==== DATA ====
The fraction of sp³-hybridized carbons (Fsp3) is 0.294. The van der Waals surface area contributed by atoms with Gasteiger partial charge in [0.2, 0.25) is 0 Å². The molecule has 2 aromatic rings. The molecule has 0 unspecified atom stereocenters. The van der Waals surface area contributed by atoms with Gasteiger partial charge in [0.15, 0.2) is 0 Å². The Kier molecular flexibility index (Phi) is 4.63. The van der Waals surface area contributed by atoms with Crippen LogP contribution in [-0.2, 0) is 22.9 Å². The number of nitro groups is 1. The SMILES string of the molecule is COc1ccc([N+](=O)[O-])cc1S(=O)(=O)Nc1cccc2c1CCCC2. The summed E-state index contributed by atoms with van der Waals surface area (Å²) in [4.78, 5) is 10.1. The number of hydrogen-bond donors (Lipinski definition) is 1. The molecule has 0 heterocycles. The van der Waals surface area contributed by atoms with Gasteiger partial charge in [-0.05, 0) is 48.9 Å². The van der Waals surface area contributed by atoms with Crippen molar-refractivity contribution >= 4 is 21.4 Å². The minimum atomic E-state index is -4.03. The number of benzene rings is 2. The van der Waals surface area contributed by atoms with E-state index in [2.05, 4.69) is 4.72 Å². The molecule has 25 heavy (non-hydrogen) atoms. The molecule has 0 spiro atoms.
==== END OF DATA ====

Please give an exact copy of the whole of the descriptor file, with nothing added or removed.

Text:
The fraction of sp³-hybridized carbons (Fsp3) is 0.294. The van der Waals surface area contributed by atoms with Gasteiger partial charge in [0.2, 0.25) is 0 Å². The molecule has 2 aromatic rings. The molecule has 0 unspecified atom stereocenters. The van der Waals surface area contributed by atoms with Gasteiger partial charge in [0.15, 0.2) is 0 Å². The Kier molecular flexibility index (Phi) is 4.63. The van der Waals surface area contributed by atoms with Crippen LogP contribution in [-0.2, 0) is 22.9 Å². The number of nitro groups is 1. The SMILES string of the molecule is COc1ccc([N+](=O)[O-])cc1S(=O)(=O)Nc1cccc2c1CCCC2. The summed E-state index contributed by atoms with van der Waals surface area (Å²) in [4.78, 5) is 10.1. The number of hydrogen-bond donors (Lipinski definition) is 1. The molecule has 0 heterocycles. The van der Waals surface area contributed by atoms with Gasteiger partial charge in [-0.05, 0) is 48.9 Å². The van der Waals surface area contributed by atoms with Crippen molar-refractivity contribution >= 4 is 21.4 Å². The minimum atomic E-state index is -4.03. The number of benzene rings is 2. The van der Waals surface area contributed by atoms with E-state index in [2.05, 4.69) is 4.72 Å². The molecule has 25 heavy (non-hydrogen) atoms. The molecule has 0 spiro atoms.